Eckhart Tolle - “Power of Now”

Profound ideas buried in pseudoscientific nonsense.

The book is brilliant when it depicts how we are tied to our image, to our sense of self, and things that define us so strongly that we think we ARE them. This makes our past define our behavior in the present. That shapes our future in a way that we don’t really consciously control.

This is central to the Buddhist philosophy and its concept of clinging and suffering. In this sense, the idea to “live in the present”, focus on “the now”, and teach yourself to observe your own habits and biases at work, all this is important and can transform your life. I have no doubt about it. I did enjoy how clear that message was in this book. Starting right in the title.

That being said, a lot of the book is awash in pseudoscientific terminology like “negative energy fields”, “portals”, or “vibrational frequencies”. The author even goes as far as “explain Einstein” within his thought framework or claim to know the deeper meaning behind the menstrual flow. At one point he claims stones are alive because they would otherwise disperse. What is that nonsense? This is deeply distracting from the message that the author tries to get across. It’s meant to sound smart and advanced but it’s just a word salad.

The best part about this is that Tolle even put an answer to the question “Is there any scientific evidence to back this up?” right there in the book. That answer is, wait for it, “Try it for yourself, and be the evidence.” The king is naked.

Then there’s the confused concept of God that the author uses throughout the book. I guess he wanted to be more appealing to a group of his readers who would otherwise reject what he’s saying on grounds of religious incompatibility. People who strongly define themselves by their faith, a behavior in contradiction to the selfless consciousness the author is preaching.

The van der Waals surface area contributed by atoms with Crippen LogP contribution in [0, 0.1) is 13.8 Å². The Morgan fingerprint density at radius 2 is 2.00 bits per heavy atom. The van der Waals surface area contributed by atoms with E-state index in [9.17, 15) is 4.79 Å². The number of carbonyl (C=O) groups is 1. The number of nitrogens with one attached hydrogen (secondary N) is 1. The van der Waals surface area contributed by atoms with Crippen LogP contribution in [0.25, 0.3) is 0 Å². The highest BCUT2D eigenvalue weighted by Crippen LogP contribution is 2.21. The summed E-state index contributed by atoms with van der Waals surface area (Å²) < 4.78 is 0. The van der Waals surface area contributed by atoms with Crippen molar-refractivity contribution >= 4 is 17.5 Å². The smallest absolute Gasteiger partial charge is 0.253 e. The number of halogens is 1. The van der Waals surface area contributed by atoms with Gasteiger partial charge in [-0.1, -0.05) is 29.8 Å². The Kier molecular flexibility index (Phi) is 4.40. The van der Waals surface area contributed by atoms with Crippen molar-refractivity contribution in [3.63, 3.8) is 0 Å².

Ultimately, by the end of the book it becomes clear that Tolle’s definition of God is very far from what you’d expect. It’s not what religious people mean when they address the conscious all-seeing all-knowing “God”, when they pray to “God” and when in “God” they trust. And Tolle makes it clear. He redefines words and ideas as he wishes. For example, by quoting the Bible quite often and then twisting the words to force them into a meaning that he claims is “the true one”. He goes as far as to suggest that even the authors of the gospels didn’t understand what the parables meant. But, of course, he does. What’s the point then? For atheists all this religious undertone is simply distracting to the point of annoyance and for the believers it’s deliberately misleading.

The book is interestingly set up as questions and answers. This works well to push the narrative forward. Some of the questions are also very on point, the sort of things you’d ask when you keep a healthy dose of skepticism and “it’s not that simple” in your mind. Sadly, the answers are often just mumbo jumbo, like the scientific evidence one quoted before. Another one I found to be just as arrogant and unhelpful was “Q: How can we drop negativity, as you suggest? A: By dropping it.”

I didn’t find the narration in the audiobook to be very strong. Tolle’s voice is monotonous, uninspired, with a thick accent. There’s a high-pitched bell chiming every now and then to mark endings of sections. Fortunately, you get used to the voice and the bell after a chapter or two.

All in all, a pretty conflicted review. There’s nuggets of wisdom there for sure. It’s just the amount of horse manure you have to dig through to get to it that makes it unpleasant.